There are, however, a variety of shielding solutions for data cables. From the most simple aluminum polyester compound film, through combinations of tin-plated twisted meshwork and compound film, to expensive metal shields, you can find all possible constructions.

The names of the various shielded (Shielded Twisted Pairs, STP) and unshielded (Unshielded Twisted Pair, UTP) cable types are quite confusing. STP also encompasses Screened Shielded Twisted Pair (ScTP) and Foil Twisted Pair (FTP) cables. Within UTP, there are paradoxically also Shielded Unshielded cables (S-UTP) with a complete external shielding, but without individual shielding of the pairs.

At first glance, STP cables appear to be immune to any interferences, because of their shielding. But, unfortunately, this is not the case. As the grounded shield also acts as an antenna and transforms the incoming interferences into a current, which induces a current in the signal wires in the opposite direction. As long as both currents are symmetrical, they eliminate each other. Any discontinuity in shielding or asymmetry in the currents between the shield and signal wires acts as a source for electronic noise. Therefore, STP cables are effective only if the entire link from one end to the other is continuously shielded and properly grounded. However, this can in turn cause severe problems by amperage flow over the shield in cases, where the electrical supply grid has no separated grounding.

For UTP cables, the physical shield is replaced by improved variations of the twisting as well as sophisticated filtering techniques in the network devices. Disturbances are equally induced in both conductors and therefore eliminate each other. Throughout the years, the UTP cables have constantly been improved so that they now fully meet the requirements of category 5.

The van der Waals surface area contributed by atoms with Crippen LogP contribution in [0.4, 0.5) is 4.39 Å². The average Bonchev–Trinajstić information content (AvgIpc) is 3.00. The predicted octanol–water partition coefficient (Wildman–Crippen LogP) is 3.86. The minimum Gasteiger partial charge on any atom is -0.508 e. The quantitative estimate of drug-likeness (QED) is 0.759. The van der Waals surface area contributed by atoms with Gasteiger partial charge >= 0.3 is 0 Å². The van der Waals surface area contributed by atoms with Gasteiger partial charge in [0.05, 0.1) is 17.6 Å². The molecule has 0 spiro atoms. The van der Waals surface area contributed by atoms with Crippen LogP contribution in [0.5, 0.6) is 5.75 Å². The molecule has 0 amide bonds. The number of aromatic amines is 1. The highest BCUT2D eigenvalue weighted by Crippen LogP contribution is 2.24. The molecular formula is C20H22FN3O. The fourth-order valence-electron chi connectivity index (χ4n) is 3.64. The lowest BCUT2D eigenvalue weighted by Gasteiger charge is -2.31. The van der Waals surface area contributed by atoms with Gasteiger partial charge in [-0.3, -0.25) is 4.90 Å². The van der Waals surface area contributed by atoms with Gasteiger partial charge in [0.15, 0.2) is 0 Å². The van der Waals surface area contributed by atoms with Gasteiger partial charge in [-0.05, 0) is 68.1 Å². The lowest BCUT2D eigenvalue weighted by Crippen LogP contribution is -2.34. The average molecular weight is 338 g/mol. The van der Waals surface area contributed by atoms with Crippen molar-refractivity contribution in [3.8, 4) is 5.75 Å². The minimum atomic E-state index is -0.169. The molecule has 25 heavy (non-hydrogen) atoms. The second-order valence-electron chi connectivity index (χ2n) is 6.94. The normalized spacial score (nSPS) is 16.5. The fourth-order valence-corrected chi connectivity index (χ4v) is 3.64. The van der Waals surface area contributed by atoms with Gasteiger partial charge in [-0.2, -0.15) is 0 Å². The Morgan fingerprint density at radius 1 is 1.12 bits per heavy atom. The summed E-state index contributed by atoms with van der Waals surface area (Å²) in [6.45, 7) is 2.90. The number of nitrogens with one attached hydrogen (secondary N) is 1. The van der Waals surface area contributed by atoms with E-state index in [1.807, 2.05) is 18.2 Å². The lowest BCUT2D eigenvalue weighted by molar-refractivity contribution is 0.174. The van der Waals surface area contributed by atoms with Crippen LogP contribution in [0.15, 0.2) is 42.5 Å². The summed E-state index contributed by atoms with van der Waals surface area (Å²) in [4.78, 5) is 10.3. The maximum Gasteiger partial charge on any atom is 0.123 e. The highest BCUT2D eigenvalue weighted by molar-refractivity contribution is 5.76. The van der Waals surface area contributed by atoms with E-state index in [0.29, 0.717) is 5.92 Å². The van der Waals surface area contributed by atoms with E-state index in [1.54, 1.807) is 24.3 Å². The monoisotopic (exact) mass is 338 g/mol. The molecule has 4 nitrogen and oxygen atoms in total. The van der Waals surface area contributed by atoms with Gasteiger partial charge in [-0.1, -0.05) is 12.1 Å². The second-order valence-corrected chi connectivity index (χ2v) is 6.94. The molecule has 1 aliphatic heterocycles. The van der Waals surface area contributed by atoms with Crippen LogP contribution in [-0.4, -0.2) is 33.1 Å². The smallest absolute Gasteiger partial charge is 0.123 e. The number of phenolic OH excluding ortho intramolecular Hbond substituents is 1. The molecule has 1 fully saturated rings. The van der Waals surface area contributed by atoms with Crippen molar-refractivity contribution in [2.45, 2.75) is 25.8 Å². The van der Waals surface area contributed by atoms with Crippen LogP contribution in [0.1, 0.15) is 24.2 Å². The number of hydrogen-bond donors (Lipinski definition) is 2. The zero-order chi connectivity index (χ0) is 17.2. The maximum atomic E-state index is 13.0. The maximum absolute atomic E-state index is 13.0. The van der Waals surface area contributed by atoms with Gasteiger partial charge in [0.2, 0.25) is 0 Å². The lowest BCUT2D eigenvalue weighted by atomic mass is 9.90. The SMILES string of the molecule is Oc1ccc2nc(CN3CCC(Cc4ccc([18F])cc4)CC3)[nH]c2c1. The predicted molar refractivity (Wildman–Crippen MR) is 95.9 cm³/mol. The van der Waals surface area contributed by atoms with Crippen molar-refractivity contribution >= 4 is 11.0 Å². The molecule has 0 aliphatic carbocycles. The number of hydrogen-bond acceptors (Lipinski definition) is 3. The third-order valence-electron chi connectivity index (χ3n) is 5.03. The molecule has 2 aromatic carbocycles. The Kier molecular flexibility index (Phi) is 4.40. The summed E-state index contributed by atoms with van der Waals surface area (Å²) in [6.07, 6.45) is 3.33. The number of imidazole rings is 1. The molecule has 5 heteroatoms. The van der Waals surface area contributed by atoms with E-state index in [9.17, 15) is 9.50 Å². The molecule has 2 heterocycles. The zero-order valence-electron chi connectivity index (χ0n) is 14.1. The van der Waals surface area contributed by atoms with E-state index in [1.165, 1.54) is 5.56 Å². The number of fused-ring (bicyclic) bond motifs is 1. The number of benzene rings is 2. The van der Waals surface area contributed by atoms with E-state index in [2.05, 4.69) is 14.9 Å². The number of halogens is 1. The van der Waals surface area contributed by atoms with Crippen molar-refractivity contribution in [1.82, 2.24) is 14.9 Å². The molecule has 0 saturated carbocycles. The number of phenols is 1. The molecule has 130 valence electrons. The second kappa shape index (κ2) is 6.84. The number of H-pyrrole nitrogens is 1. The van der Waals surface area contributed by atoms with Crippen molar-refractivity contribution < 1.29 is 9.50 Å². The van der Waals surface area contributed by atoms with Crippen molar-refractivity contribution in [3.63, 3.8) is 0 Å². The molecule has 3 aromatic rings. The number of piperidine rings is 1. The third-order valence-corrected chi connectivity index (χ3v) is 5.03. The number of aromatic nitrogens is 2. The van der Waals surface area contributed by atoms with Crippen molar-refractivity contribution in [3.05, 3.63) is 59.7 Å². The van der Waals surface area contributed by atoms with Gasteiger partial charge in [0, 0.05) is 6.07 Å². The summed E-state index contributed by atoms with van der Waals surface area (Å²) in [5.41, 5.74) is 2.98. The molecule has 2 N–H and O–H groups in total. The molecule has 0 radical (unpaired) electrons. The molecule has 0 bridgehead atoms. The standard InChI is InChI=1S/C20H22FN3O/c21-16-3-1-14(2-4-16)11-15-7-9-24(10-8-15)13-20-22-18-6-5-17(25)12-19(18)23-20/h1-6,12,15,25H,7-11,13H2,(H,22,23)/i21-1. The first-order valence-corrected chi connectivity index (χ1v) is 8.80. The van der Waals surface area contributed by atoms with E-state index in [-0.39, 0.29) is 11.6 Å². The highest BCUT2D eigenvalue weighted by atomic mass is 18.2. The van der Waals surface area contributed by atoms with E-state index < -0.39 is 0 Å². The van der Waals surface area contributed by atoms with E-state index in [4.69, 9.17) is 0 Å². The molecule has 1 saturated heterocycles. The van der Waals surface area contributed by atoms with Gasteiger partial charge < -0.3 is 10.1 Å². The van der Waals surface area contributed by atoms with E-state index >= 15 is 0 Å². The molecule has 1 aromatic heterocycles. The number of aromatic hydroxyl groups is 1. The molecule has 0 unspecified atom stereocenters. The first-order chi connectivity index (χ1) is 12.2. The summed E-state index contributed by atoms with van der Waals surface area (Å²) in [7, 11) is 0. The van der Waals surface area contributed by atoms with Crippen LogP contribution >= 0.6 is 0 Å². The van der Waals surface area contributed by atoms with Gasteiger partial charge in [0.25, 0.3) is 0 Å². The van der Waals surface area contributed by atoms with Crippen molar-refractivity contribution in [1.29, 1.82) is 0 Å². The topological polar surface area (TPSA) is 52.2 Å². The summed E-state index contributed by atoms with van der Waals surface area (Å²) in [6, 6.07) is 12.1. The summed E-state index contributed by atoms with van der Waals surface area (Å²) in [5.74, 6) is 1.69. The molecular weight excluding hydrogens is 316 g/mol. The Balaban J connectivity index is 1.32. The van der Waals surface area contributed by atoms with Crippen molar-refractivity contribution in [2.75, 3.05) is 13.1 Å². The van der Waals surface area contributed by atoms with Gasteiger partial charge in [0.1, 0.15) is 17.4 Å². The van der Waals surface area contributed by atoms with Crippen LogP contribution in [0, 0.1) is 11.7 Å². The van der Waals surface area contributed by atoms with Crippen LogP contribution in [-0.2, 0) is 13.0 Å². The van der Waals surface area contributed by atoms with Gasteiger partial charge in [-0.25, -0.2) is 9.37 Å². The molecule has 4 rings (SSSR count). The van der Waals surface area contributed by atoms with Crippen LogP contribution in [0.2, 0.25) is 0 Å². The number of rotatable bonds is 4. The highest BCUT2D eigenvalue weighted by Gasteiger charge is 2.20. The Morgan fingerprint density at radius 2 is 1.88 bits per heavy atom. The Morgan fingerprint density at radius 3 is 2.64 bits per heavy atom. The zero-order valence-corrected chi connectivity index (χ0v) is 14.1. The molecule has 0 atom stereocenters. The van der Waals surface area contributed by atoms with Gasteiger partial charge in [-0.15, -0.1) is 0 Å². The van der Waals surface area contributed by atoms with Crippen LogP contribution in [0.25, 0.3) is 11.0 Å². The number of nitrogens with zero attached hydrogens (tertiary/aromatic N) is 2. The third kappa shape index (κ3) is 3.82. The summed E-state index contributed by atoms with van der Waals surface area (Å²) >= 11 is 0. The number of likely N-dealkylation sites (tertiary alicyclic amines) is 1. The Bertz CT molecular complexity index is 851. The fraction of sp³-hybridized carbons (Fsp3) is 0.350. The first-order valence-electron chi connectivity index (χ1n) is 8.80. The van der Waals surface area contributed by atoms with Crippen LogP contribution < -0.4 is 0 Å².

Despite a heated debate over the years about the advantages and disadvantages of shielded versus unshielded twisted pair cables, a final conclusion has still not been reached. In Europe, STP is the main preference, not only to protect data signals against outside emissions, but because corresponding regulations require the protection of the environment against the emissions of data signals. UTP cables are used generally in the rest of the world. In any case, reliability is always determined by the quality of the cable manufacturing and proper installation.

Electromagnetic Compatibility (EMC)
Another factor to consider when choosing a cabling system relates to electromagnetic compatibility (EMC). In the U.S. and Germany, EMC regulations have existed for years. However, the implementation of the European EMC Directive 89/336/EEC in 1989 has refocused attention on EMC. With the increased amount of electronic equipment in the average workspace, EMC becomes increasingly more important. Excess radiation from one piece of equipment can adversely affect performance of another piece of equipment. EMC refers to the ability of an electronic system to function properly in an environment where several pieces of equipment radiate electromagnetic emissions. This means that every electronic system, which includes all copper based cabling systems, must meet this directive.

11.2.2 Fiber Optics Cables

On the other hand, fiber optics cables also have some disadvantages:

A fiber optics cable consists of a bundle of optical threads (fibers), in which messages modulated onto light waves propagate along the direction of the fiber because of internal reflection. The reflection occurs due to the different refraction indices between the core and the coating. Fiber-optic network cabling is made up of at least two strands of optical fiber running parallel to each other in a plastic "zip-cord" jacket, or multiple fibers in a single jacket.